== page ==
Monday, March 3, 2008

BA continued

So we’re still on the city tour and go to visit more of La Boca neighborhood, specifically the caminitos. The Caminitos were sort of like tenement houses where immigrants fresh off the ships in the Buenos Aires harbor could go and live. They are brightly colored because the only paint that the people could get was that which was left over from painting the nearby ships. BA is extensively European and they can thank the many immigrants who came over on ships in the late 19th and early 20th centuries. We got out and walked around one touristy area and were able to walk through an artisan market and were blown away by some of the fantastic paintings and sculptures that we saw. Back on the bus, as we continued to drive around we passed many huge parks or squares that you would picture seeing in any large city. People were stopped for picnics, or tea/mate time, or even that much needed siesta. You couldn’t help but notice another familiar occurrence on the streets of BA, especially near parks: dog walkers. Our guide said it was very common for people to hire dog walkers to take their dog out on private or public walks. As for the public walks, it wasn’t uncommon for us to see a person walking 5 or more dogs all at once! Imagine the pooper scooper you would have to carry around! For our final destination, we visited the Recoletta cemetery where the members of the namesake high-class neighborhood are entombed. One of the highlights was to see the tomb of Eva Peron, the wife of a former President of Argentina, one Juan Peron, and heroine of the working classes. She was both controversial and beloved by the people during her husband’s terms as president and it was a sad day in Argentina when she succumbed to cancer at a young age. There is a Broadway show called Eva Peron telling the story of the young woman’s rise to fame and an Argentine version Evita that we watched earlier as part of a class. Madonna and Antonio Bandera star in a movie version of the former.
After the tour, we were set free until dinner time, and four of us decided to visit the Natural History Museum across town. Because of its distance, we rode the Subte (the BA subway system), me for the first time on a subway! It was every thing that I ever dreamed a subway would be…loud and bumpy and gave me a nasty case of vertigo when I got off. Other than that it was a pleasant experience. At the Museum, we saw all kinds of weird and wild stuff from a South American perspective. When I say that, I don’t mean that Argentine scientists name things differently that we do, only that many of the dinosaur and prehistoric animals I had never heard of before, most likely due to their only being found in South America. It was very fun to wander around with my friends finding funny ways to “interact” with the exhibits to produce comical photos. After our private tour (and being thoroughly exhausted and very hot and sweaty) we retreated back to the hotel.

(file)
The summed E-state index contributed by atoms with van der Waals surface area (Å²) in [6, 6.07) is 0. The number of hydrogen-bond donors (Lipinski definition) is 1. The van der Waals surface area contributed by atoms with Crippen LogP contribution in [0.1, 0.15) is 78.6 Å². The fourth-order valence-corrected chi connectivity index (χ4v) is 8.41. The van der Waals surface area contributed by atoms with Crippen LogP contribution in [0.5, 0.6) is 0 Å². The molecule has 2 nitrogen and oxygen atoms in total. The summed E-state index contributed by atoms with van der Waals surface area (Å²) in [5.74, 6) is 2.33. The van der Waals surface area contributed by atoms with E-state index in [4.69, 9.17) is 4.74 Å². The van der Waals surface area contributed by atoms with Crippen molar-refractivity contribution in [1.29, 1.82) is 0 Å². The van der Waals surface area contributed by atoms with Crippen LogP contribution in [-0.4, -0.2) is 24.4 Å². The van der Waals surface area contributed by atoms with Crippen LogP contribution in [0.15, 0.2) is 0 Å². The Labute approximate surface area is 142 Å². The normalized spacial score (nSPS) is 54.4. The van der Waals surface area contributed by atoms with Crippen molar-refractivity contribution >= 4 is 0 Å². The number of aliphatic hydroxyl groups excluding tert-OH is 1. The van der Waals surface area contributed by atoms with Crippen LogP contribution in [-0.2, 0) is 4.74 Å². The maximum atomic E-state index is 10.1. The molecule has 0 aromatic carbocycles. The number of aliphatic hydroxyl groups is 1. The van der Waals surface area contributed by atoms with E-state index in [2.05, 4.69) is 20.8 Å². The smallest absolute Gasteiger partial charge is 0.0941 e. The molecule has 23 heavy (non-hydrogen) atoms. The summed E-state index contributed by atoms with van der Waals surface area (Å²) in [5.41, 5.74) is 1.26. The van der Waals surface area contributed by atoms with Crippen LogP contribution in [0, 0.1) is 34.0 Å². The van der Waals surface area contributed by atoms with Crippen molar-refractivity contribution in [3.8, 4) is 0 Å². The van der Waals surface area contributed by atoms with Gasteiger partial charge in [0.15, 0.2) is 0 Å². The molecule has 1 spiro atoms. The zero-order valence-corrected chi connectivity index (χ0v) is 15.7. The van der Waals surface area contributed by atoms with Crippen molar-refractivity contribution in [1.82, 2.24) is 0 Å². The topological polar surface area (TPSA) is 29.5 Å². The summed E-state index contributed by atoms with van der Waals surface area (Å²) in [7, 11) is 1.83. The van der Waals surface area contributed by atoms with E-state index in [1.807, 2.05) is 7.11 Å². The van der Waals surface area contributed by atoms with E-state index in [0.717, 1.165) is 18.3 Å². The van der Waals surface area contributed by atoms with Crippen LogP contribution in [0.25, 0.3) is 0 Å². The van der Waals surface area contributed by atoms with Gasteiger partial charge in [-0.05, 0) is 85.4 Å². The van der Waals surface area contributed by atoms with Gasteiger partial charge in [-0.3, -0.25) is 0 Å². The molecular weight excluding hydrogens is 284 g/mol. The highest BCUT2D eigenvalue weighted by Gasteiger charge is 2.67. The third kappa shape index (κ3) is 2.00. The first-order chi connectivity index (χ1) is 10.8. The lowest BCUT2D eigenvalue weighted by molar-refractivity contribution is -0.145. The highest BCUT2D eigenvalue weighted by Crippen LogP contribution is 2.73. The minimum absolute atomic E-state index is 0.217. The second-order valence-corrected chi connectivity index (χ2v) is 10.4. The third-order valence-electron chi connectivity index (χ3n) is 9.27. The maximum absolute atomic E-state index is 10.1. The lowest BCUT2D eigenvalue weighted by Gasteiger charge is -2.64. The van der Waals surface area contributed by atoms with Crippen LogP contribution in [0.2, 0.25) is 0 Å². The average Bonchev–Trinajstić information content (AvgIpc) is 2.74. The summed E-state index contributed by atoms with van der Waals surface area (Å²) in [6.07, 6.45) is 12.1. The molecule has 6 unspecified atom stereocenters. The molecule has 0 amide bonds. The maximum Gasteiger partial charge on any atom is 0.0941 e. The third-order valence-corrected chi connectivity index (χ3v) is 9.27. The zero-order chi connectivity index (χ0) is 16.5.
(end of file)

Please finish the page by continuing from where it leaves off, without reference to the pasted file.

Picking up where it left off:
For dinner, we walked to a restaurant called “La Estancia” (ranch) and had another unbelievable meal. We had the choice of an appetizer, beef or chicken, and what dessert we wanted. I’ve never seen so much meat on a plate in my life! I swear that the steak I got was half a foot long, three inches wide, as many thick, and every bit of it very good. I’ll also have to throw in for my good buddy Alex Cox (wish you could be here man) that we had a course of freshly baked provolone cheese. We pictured it more as an appetizer, but they didn’t serve it until after the main course. Interesting, but I don’t feel as though it cleansed my palate at all, it that was its purpose.
The highlight of the next day was visiting the zoo. I wanted to go to be able to specifically see native South American animals and got what I wanted. We saw capyberras, native wildcats, an Argentine black bear, llamas, and two types of rodents that they let run wild in the zoo: nutria (muskrats) and a strange rabid looking animal that I to this day have no idea what they are called. One funny anecdote: Mark and I walked up to the baboon exhibit and all of a sudden they went nuts! They threw themselves at the front wall of the cage and screamed their heads off! We finally figured out a kid wearing a monkey mask had approached the cage and they were acting out of territorial interest. That kid would have been a gonner had that cage wall not been there.
On the way back to the hotel to gather and head back home, we walked by a huge metal, flower sculpture that is mechanized to open during the day and close at night. I would have really liked to have been there when it opened at sunrise. After that we perused the fine arts museum and saw actually paintings by Monet, Van Gogh, and Rembrant. There wasn’t anything like Starry Night, but it was still cool to actually attend a fine arts museum. I’m becoming so “cultured” on this trip it’s scary!
Later that evening we climbed, exhausted yet enlightened, onto the Buquebus for our return voyage.

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